With regards to motion UJ24, calling for the inclusion of non-Zionist anti-Zionist and ‘Zi-curious’ Jewish students, we note that students who hold these views have often informed UJS they’re made to feel unwelcome in J-Socs and other Jewish spaces. This motion gained support from many students who are Zionist yet understand J-Soc and UJS activity and educational discussions can and should allow space for dissenting views, even if they are held by a very small proportion of our membership.

As part of this motion’s implementation to have specific points of contact for non-Zionist or anti-Zionist Jewish students, we have nominated myself for general queries or raising concerns, and Rebecca Filer for campaigns related contact.

This motion focused on the inclusion of a small minority within our diverse and dynamic union. This policy will be implemented within the context of being a union led this year and next by Presidents elected in votes where over 90% of students supported Zionist candidates. This policy will be added to current policy governing our work alongside our constitution, core values – one of which being Israel engagement – and many other policies on Israel education and campaigns – including clearly and consistently mandated policy to combat BDS and promote a Two State Solution.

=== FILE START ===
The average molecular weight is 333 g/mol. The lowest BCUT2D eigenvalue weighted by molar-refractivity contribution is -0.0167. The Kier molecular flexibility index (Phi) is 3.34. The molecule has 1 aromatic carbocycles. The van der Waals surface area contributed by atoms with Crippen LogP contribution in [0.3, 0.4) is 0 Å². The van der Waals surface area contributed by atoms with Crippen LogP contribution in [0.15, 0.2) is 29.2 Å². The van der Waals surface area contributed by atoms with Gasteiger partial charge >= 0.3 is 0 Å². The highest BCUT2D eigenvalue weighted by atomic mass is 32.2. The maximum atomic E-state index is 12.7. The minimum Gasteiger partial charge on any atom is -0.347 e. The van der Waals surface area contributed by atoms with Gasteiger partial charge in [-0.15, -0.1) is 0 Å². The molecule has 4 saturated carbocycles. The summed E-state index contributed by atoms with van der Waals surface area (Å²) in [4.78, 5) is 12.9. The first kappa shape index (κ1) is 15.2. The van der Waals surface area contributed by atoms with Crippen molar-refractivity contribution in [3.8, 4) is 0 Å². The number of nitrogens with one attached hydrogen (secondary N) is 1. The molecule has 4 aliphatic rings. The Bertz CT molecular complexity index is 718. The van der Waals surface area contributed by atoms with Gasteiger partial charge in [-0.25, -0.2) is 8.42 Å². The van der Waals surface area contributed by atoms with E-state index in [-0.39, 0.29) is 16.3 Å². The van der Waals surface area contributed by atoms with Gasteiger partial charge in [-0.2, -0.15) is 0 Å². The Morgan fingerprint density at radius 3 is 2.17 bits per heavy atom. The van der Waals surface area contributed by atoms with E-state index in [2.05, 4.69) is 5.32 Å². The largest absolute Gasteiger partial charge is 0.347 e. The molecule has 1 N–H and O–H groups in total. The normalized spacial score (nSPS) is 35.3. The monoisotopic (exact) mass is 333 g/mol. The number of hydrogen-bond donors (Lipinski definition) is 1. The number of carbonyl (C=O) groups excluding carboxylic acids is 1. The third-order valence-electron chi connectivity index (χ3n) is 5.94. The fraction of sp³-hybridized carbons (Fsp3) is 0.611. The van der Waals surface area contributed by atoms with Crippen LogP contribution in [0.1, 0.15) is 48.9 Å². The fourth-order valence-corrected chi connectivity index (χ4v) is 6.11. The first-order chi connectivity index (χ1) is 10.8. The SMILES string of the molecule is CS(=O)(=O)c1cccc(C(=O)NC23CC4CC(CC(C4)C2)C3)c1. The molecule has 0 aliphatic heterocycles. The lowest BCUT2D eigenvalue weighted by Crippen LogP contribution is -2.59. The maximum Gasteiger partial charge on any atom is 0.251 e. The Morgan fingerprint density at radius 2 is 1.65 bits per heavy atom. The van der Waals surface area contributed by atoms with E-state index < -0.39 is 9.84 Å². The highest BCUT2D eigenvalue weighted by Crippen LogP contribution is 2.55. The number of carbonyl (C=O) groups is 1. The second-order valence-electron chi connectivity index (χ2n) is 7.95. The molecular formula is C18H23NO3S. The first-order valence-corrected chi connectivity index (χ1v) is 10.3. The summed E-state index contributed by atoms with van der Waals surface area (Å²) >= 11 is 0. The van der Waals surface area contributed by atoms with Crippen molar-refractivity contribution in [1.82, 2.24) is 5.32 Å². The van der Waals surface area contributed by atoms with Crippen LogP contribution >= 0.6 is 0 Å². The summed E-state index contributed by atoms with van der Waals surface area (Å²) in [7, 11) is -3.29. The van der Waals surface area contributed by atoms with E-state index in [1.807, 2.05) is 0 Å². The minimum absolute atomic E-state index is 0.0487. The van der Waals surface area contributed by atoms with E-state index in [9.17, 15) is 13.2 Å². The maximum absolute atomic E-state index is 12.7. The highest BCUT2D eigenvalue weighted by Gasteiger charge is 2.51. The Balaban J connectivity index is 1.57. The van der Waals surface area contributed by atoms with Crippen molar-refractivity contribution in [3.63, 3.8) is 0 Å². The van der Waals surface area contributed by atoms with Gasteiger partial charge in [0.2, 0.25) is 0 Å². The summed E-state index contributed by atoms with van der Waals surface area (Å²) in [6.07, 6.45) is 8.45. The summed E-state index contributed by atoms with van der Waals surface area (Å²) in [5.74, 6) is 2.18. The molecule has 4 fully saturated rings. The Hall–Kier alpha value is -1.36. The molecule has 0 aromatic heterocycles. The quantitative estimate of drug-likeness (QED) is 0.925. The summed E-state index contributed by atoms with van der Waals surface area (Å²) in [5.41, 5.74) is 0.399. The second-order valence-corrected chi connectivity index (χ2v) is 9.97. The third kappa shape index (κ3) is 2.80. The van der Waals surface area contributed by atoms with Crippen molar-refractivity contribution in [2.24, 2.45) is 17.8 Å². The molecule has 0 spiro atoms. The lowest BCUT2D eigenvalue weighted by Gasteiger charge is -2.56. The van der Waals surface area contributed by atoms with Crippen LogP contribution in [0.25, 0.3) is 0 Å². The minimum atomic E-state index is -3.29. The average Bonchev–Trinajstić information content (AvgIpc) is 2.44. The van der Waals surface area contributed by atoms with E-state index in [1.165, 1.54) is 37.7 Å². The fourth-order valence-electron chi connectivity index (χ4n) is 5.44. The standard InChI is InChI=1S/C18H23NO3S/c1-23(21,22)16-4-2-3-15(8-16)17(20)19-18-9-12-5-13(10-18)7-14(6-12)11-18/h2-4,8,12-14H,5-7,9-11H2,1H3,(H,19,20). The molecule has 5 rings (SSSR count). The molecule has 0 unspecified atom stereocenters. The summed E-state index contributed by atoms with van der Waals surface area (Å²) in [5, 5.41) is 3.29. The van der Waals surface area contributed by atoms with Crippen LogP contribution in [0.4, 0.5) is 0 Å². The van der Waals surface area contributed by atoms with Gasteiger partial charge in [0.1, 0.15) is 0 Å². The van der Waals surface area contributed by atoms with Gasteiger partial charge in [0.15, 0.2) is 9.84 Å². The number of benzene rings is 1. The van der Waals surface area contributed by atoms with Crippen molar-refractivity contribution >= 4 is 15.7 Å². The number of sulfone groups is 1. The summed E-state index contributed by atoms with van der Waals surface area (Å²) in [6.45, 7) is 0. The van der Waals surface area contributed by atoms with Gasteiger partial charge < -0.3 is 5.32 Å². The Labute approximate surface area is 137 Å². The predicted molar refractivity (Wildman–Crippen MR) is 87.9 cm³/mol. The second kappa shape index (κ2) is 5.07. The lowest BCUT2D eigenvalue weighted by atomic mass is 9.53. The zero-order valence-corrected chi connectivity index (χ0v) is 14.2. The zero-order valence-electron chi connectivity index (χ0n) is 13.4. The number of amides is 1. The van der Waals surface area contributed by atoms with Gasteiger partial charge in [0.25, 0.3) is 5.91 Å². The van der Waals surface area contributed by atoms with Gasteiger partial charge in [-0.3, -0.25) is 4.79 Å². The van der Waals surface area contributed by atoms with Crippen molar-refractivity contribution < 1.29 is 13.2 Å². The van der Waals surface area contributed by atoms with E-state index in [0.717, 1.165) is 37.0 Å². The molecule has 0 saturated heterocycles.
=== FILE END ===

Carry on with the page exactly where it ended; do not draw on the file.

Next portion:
The motion resolved that non-Zionist/anti-Zionist viewpoints should be represented at “all UJS events discussing Israel”. This one motion needs to be balanced alongside plenty of other relevant UJS policy, such as our core value on Israel Engagement and previous policy to provide education on the history, people, culture and land of Israel – distinct from Zionism and the State of Israel. Where discussions on Israel are educational and in the context of Jewish identity, if it would not usually address Zionism or Zionist viewpoints, we will not specifically profile non-Zionist or anti-Zionist viewpoints. Where discussions on Israel explore Zionism or are specifically including Zionist viewpoints, we will also ensure, as this motion mandates, that non-Zionist/anti-Zionist viewpoints are included.

In implementing motion CA1, we will build on the foundation of existing UJS policy to no platform groups or individuals who insight violence against Jewish students, ensuring we work closely with campus partners to defend Jewish students from threats of violence including Holocaust deniers who are inciting violence.